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More than shiny cardboard: a baseball card

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Honus Wagner
athlonsports.com

People all over the country enjoy the hobby of collecting baseball cards. It’s something many people start out doing as kids, and they trade cards with their friends—looking to find a hidden gem or a player they currently admire watching. As we get older, some of us look for cards from many years ago, and sometimes wonder who the player even is. The fascination that comes with looking for baseball cards from eighty, ninety, and one hundred years ago is that we become fans of a game we never saw.

Players that we’ve never heard of come across as baseball cards. Everyone has a story and we wouldn’t know many stories of America’s pastime without the 1886 invention of baseball cards. The first card was created by Goodwin Tobacco, who created a baseball set of twelve players from the New York Giants (I bet it would be interesting to be the owner of one of those cards.)

For over 100 years, baseball cards have given fathers and sons many meaningful moments. The father shows his old collection to his son and it gives him a reason to start collecting and caring about the game. This cycle is repeated, giving us generations of baseball lovers that become at peace around baseball.

Personally, I started collecting at a young age just like many others. I played an arcade baseball game that would give me baseball cards instead of tickets. This sparked my interest as a kid and made me want to know the players of generations before me. To this day, I still am captivated by baseball of many years ago than I am of today’s game.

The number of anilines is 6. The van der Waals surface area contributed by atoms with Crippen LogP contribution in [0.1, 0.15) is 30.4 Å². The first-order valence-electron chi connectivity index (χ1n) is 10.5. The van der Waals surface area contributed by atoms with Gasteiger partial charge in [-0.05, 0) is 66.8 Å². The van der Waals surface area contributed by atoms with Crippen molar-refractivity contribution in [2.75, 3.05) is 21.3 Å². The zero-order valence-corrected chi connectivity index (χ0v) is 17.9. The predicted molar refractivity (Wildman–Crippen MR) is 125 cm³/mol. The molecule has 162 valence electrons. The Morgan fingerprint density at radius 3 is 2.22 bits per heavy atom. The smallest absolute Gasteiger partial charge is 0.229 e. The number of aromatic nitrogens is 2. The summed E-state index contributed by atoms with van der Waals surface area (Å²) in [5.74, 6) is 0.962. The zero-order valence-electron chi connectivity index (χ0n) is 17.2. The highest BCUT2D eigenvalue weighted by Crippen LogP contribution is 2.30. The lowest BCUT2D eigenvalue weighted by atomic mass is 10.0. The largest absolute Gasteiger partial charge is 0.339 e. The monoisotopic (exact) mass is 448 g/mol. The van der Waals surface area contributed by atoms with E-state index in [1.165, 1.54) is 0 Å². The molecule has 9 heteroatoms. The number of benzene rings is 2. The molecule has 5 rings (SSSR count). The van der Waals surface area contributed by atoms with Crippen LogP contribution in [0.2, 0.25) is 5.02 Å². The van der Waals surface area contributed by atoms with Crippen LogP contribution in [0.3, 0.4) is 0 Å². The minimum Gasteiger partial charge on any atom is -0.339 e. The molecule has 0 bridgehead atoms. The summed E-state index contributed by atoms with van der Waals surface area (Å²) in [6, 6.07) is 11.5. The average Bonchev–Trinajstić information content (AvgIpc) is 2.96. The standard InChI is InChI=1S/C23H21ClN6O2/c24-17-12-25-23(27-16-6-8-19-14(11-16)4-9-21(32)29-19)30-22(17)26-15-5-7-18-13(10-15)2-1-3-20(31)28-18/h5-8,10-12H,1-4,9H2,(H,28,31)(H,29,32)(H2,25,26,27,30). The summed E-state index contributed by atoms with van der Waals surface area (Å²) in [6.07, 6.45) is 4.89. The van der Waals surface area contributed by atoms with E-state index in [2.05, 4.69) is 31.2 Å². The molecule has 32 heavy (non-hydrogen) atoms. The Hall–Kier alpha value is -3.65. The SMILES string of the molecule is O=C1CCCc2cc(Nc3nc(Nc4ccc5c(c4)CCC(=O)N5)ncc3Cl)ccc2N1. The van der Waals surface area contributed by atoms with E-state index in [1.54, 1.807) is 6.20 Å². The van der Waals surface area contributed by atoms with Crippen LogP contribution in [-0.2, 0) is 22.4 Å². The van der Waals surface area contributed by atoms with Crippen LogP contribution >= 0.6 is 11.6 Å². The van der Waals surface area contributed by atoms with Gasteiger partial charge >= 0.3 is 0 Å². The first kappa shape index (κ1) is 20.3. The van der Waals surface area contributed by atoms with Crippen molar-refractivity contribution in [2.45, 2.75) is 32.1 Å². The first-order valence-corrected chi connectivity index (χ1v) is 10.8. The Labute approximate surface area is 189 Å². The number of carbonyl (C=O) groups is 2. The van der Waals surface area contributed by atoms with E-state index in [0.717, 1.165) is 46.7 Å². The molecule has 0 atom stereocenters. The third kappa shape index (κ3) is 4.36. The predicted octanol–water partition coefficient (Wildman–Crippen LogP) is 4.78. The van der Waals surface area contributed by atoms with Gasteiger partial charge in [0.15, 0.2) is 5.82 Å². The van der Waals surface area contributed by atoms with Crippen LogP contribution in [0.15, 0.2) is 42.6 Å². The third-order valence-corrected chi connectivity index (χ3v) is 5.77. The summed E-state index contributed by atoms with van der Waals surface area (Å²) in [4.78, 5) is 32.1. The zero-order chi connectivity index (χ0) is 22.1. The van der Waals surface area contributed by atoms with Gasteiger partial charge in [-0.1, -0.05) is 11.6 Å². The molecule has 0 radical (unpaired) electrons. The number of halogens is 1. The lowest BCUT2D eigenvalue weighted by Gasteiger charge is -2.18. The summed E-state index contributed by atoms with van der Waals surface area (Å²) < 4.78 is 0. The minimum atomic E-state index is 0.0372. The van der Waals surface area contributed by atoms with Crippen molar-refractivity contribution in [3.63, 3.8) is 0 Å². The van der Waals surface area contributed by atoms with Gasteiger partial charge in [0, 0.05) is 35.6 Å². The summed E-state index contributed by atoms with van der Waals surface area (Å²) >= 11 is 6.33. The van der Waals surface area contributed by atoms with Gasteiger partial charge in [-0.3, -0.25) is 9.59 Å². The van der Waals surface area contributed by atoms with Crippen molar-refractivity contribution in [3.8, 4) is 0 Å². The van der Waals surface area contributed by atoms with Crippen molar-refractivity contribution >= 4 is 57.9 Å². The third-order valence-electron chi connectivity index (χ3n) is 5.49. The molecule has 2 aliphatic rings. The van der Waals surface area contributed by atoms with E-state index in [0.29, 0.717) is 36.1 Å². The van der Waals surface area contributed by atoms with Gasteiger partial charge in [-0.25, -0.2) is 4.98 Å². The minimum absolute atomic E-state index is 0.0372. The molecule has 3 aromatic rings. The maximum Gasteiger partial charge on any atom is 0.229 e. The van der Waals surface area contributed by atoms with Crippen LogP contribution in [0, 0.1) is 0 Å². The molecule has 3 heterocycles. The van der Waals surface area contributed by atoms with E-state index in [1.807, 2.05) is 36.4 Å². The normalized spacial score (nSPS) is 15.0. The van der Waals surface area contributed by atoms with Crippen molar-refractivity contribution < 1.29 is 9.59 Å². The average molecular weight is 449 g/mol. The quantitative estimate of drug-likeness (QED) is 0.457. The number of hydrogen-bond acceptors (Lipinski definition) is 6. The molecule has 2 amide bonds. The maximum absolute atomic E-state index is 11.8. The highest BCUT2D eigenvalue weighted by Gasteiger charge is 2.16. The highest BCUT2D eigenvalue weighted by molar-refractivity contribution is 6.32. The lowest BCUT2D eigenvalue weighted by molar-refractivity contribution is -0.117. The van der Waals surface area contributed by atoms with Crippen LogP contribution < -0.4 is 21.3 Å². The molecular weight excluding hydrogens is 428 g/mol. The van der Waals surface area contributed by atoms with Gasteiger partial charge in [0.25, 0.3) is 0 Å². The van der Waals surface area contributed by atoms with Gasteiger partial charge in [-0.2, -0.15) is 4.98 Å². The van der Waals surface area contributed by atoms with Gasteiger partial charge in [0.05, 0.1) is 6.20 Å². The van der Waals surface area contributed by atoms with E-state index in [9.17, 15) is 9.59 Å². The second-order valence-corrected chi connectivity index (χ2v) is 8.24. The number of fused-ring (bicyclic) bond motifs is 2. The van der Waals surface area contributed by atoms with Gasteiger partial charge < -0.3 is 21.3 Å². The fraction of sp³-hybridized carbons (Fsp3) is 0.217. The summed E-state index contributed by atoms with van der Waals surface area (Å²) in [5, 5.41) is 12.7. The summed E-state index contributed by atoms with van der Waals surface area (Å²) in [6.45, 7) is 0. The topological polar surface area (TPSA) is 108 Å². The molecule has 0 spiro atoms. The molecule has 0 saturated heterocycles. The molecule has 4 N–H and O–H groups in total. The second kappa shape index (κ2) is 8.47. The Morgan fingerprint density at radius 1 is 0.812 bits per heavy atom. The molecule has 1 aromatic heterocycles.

Even though I cared more about historical cards, I still loved watching the present-day game and I remember wanting two cards (Torii Hunter and Dontrelle Willis.) I grew up a Minnesota Twins fan, so it wasn’t a surprise why I wanted the Torii Hunter card, but I wanted the Dontrelle Willis card because of his unorthodox pitching style.

The other factor that has come into play is how much money certain cards are worth. The 1909 Honus Wagner card sold for a record 3.12 million (yes over 3 million dollars for a baseball card). The amount people pay for baseball cards is incredible and confusing. How can a card be worth this much? I don’t have the exact answer for you, but I guess it’s the same reason rare comic books can get the same type of money.

Collecting baseball cards as a kid is something you look back on and cherish later in life. Where I grew up, it was common to go out to the mall for baseball card shows and try to find a card no one else would have. I still occasionally go out there to see what historical cards Eddie has to offer. You must be comfortable around the baseball collector you’re getting cards from, especially when the cards are from many years ago. Who was/or still is your person to visit when needing baseball cards?

A baseball card is much more than just plastic or cardboard. If you think about it, collecting cards gives the opportunity for people to become lifelong friends and share their admiration for the most peaceful sport we know. More than likely, you have a card that means something more than all the others. Maybe it was your first card, maybe it’s your favorite player, maybe it has a certain sentimental value or maybe it’s a hidden gem of a player from a long time ago, but there’s something in your collection that stands out to you.